Dr. Chanda Prescod-Weinstein (she/her) is an Assistant Professor of Physics and Core Faculty Member in Women’s Studies at the University of New Hampshire. She is also a columnist for New Scientist and Physics World. Her research in theoretical physics focuses on cosmology, neutron stars, and dark matter. Using ideas from both physics and astronomy, she responds to deep questions about how everything in the universe got to the be the way it is. She also does research in Black feminist science, technology, and society studies. Essence magazine recognized her as one of “15 Black Women Who Are Paving the Way in STEM and Breaking Barriers.” She has been profiled in several venues, including TechCrunch, Ms. Magazine, Huffington Post, Gizmodo, Nylon, and the African American Intellectual History Society’s Black Perspectives. A cofounder of the Particles for Justice movement, she has received the 2017 LGBT+ Physicists Acknowledgement of Excellence Award for her contributions to improving conditions for marginalized people in physics, as well as the 2021 American Physical Society Edward A. Bouchet Award for her contributions to particle cosmology. She divides her time between the New Hampshire Seacoast, and Cambridge, Massachusetts. You can find Dr. Prescod-Weinstein's full bio can be here: https://www.cprescodweinstein.com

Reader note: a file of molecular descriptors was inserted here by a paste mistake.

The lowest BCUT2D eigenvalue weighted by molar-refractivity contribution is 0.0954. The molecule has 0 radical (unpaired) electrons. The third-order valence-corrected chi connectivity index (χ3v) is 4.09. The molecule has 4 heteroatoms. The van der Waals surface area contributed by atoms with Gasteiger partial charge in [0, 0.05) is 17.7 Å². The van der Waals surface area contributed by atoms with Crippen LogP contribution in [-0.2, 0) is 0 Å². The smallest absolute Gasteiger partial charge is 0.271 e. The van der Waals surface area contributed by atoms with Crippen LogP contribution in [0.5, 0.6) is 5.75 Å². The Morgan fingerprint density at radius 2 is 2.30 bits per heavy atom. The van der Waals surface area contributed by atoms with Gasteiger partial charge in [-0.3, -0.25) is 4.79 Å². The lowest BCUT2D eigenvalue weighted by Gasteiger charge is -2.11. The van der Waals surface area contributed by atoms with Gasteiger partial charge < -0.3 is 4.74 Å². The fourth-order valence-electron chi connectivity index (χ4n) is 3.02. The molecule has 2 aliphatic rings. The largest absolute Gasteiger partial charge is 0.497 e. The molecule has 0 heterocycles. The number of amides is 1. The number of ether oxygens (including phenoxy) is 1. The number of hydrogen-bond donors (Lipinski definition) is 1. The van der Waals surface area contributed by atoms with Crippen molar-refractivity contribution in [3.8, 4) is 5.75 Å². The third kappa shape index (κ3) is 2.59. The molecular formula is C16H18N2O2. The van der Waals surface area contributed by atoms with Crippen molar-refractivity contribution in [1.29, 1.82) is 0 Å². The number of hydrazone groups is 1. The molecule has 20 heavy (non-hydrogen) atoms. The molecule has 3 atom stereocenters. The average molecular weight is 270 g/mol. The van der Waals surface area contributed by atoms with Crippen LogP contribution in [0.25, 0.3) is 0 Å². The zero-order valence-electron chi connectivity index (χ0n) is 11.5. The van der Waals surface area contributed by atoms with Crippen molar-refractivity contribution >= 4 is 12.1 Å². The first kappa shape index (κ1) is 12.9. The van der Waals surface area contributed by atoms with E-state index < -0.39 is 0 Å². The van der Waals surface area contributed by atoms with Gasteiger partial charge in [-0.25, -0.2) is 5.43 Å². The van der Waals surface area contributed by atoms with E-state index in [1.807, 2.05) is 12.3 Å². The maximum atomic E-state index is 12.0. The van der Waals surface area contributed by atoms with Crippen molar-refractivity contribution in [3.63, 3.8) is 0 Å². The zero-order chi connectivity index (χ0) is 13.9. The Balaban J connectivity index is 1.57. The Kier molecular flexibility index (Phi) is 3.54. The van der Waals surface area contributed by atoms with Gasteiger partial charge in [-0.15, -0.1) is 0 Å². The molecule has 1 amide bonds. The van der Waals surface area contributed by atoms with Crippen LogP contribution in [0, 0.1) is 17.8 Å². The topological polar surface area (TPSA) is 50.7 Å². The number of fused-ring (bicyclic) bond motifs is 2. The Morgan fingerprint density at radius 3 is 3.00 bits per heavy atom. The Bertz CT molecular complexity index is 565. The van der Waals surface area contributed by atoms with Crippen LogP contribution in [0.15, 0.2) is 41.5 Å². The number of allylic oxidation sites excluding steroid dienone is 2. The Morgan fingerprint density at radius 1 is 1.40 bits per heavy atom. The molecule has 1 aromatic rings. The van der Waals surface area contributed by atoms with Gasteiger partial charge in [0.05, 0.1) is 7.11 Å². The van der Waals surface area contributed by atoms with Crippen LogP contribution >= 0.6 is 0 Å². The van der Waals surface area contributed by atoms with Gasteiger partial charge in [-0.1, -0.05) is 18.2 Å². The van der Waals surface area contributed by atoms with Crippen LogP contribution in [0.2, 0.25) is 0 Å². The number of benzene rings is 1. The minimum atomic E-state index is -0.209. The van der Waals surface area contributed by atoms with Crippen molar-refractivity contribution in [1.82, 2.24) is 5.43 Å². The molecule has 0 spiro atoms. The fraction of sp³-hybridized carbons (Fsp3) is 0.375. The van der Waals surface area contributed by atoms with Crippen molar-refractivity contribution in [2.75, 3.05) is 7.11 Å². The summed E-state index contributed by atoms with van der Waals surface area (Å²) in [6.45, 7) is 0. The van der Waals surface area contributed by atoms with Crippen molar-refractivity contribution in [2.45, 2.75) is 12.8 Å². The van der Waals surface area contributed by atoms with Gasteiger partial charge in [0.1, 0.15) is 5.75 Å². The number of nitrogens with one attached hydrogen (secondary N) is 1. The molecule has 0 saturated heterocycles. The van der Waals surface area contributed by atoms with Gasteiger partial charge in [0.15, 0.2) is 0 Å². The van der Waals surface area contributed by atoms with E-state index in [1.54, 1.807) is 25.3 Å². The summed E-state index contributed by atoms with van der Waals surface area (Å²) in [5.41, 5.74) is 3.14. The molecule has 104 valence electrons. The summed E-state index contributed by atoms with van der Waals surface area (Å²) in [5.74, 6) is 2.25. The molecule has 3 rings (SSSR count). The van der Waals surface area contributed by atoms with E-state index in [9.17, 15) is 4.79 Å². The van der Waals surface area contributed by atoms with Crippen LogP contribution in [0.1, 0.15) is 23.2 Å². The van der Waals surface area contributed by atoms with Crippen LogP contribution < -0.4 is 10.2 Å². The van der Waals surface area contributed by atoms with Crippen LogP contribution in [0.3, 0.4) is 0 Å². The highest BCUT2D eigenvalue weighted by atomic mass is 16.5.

Follow Chanda Prescod-Weinstein @IBJIYONGI

    To order The Disordered Cosmos: https://www.boldtypebooks.com/titles/chanda-prescod-weinstein/the-disordered-cosmos/9781541724709/

    • 1 hr 11 min
    S2E9: Race, Technology and Abolition - A Conversation with Ruha Benjamin

    S2E9: Race, Technology and Abolition - A Conversation with Ruha Benjamin

    Race is coded into every aspect of our technological lives, from automatic soap dispensers to Zoom calls. In this episode, host Christen Smith sits down with Prof. Ruha Benjamin of Princeton University to her work on racial coding, how racism and technology work hand in hand, and what we can do to create abolitionist futures despite this racism.

    Ruha Benjamin is Associate Professor of African American Studies at Princeton University, author of the award-winning book Race After Technology: Abolitionist Tools for the New Jim Code (2019), and founding director of the Ida B. Wells Just Data Lab, which brings together students, activists, artists, and educators to develop a critical and creative approach to data justice. Ruha is also the author of People’s Science: Bodies and Rights on the Stem Cell Frontier (2013) and editor of Captivating Technology: Race, Technology, and Liberatory Imagination in Everyday Life (2019), among numerous other publications.

    Ruha Benjamin's website: https://www.ruhabenjamin.com
    Ida B. Wells Just Data Lab: https://www.thejustdatalab.com/about-the-lab

    • 40 min

Customer Reviews

5.0 out of 5
85 Ratings

85 Ratings

MsMae85 ,

Black and Proud!

Thank you so much for your podcasts and work that you do! I always feel proud and validated as a Black woman after listening.

ShannonChandler1 ,

4 stars 🌟 because....

Someone’s heavy breathing and the numerous”um huhs” makes it hard to listen without taking a lot of breaks. To me bodily noises are uncomfortable to hear close up.
Otherwise great topics and flow of conversations.!